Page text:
Local Review: Sympathy Pain – Long Gone

Local Review: Sympathy Pain – Long Gone

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Sympathy Pain
Long Gone

Self-Released
Street: 06.23
Sympathy Pain = Tim Hecker + Elliott Smith

What is a person supposed to say about Sympathy Pain’s Long Gone? It seems hard to give a constructive review when I feel so damn good about it. May I gush? May I say a few words quite obviously feigning at unbiased analysis? I may; I must.

Long Gone is a rare album, indeed. Within four songs—each with a playing time of over eight minutes—Sympathy Pain manages to capture a sound that is something beyond the simple breakdown of notes and movements, beyond my powers as a critic to articulate, and more rightly belonging to the realm of emotion—pure, unadulterated emotion. It audibly presents the movements of the heart when words like hollowness, loneliness and bittersweet desolation are introduced into every beat.

“Heartworm” opens the album to pleasing effect. With what sounds like the striking of stones to start a fire acting as an inarticulate percussion, the song prods forward with brief waves of distortion rising behind a foreground of sumptuous guitar plucking and strumming. The overall sound is something similar to the saddest, most guitar-driven songs from Death Cab’s We Have the Facts and We’re Voting Yes mixed with Andrew Liles’ most ambient numbers from Reached Premature Maturity. The title track is more directly feedback- and distortion-driven, where even the most melodic moments decay into harsh dissonance. “Made of Glass” begins with a synth or guitar—it is often impossible to discern which—creating an unearthly noise that eventually gives way to a type of melodic and metallic grinding. And “Always Leaving” does, in a menagerie of distant rumblings and appreciable ringings, what any final song should do, which is leave us wanting more. It is somehow more hopeful than the opener, and manages to call us to repeat the album endlessly.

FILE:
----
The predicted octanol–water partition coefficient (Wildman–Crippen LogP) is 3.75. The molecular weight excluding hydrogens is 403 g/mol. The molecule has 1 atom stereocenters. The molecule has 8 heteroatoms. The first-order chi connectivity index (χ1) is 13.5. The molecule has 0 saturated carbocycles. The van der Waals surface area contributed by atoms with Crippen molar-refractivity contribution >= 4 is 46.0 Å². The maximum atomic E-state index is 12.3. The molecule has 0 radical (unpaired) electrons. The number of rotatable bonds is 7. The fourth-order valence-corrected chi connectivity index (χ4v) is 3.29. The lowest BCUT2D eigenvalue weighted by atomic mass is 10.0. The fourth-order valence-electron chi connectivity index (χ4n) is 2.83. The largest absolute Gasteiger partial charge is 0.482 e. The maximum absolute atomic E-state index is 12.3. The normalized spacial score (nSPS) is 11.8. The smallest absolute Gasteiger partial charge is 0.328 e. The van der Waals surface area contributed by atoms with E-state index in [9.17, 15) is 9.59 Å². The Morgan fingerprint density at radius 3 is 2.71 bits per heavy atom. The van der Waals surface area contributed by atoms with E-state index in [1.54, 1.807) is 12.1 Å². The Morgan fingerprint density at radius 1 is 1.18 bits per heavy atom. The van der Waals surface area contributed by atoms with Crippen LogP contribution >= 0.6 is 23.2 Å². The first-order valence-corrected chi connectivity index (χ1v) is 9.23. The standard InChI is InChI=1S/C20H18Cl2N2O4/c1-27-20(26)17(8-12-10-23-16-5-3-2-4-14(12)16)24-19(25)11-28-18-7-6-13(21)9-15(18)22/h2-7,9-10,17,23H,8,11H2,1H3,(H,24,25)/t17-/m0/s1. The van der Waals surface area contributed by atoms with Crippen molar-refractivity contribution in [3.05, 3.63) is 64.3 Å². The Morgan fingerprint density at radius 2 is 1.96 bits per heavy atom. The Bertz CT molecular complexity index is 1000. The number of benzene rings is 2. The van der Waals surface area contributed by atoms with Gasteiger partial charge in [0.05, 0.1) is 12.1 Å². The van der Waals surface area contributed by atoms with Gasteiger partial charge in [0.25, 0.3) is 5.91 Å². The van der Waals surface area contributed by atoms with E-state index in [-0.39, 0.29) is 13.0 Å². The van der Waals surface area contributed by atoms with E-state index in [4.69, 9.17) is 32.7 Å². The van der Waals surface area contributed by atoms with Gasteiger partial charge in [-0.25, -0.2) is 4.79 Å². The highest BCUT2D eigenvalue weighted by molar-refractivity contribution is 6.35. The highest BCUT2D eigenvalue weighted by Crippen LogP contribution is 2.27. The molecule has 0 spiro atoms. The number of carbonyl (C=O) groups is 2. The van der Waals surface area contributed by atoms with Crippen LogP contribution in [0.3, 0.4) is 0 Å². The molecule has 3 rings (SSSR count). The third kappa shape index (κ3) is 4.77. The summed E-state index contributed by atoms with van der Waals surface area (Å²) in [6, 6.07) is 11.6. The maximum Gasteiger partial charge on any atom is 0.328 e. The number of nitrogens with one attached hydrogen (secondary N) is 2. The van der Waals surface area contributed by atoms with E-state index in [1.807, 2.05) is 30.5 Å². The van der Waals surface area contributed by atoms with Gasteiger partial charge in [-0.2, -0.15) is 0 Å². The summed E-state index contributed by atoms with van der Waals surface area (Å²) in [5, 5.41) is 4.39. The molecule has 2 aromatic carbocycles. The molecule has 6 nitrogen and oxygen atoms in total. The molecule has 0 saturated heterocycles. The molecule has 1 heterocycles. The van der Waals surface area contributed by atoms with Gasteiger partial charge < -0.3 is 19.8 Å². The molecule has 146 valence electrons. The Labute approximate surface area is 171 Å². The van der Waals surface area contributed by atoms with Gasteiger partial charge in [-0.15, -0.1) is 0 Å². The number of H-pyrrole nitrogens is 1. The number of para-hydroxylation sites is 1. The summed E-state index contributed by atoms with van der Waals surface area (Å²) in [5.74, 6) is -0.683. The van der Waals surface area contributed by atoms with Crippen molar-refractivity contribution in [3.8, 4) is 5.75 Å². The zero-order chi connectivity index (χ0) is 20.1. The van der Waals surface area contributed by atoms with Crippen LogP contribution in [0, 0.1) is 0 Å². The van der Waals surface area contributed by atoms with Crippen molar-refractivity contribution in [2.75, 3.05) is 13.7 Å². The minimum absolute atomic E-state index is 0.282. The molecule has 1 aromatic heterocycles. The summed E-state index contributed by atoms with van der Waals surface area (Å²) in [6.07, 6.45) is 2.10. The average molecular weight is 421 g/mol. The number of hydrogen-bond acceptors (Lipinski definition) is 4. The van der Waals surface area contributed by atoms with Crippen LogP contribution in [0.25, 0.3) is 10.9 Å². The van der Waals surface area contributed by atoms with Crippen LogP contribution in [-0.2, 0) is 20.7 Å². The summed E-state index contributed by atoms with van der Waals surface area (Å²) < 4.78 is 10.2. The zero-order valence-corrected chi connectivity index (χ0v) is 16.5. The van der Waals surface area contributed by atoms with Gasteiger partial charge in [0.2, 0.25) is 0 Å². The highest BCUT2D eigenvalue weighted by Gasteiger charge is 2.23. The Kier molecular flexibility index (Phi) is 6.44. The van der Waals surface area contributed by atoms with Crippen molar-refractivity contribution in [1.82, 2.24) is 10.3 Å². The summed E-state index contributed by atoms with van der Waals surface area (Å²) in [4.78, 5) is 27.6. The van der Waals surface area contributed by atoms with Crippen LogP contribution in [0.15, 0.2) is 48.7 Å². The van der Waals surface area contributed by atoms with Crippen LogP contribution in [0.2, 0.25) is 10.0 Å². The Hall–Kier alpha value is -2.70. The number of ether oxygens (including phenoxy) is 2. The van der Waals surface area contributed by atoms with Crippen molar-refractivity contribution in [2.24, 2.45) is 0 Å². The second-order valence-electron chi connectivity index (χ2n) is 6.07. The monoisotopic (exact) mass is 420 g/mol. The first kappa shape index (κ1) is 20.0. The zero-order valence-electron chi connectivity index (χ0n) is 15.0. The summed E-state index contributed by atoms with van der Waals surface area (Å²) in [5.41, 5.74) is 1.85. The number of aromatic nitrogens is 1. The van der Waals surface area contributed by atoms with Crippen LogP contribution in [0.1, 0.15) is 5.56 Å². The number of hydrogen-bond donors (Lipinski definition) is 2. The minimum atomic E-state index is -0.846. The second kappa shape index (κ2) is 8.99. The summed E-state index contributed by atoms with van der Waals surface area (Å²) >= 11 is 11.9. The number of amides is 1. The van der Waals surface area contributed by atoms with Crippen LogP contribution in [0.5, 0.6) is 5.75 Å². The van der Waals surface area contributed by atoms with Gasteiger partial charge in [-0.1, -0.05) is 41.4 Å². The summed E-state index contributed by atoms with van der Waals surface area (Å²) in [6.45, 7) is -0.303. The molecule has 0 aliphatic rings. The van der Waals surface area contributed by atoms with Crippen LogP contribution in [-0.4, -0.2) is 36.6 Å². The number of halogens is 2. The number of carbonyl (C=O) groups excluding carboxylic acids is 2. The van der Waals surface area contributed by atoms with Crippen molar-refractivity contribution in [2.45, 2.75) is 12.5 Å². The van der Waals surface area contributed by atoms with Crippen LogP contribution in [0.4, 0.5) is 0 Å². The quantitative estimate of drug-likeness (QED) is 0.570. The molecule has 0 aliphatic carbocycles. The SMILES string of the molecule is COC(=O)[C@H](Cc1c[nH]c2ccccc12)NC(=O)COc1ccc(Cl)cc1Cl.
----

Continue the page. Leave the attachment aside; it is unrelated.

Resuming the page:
The album artwork, by Dallin Kapp, reflects a certain organic desolation—a picture featuring a rock structure standing under the force of a pounding stream or corroding algae. Yet, depicted in black and white, it is difficult to say which force is causing the destruction here.

Long Gone is humanizing without the luxury of clearly organic, human instruments. It points out those moments of loss lying latent deep within its audience, and brings those moments up for reflection. It manages to make one feel, know and yearn without a single word spoken. –Z. Smith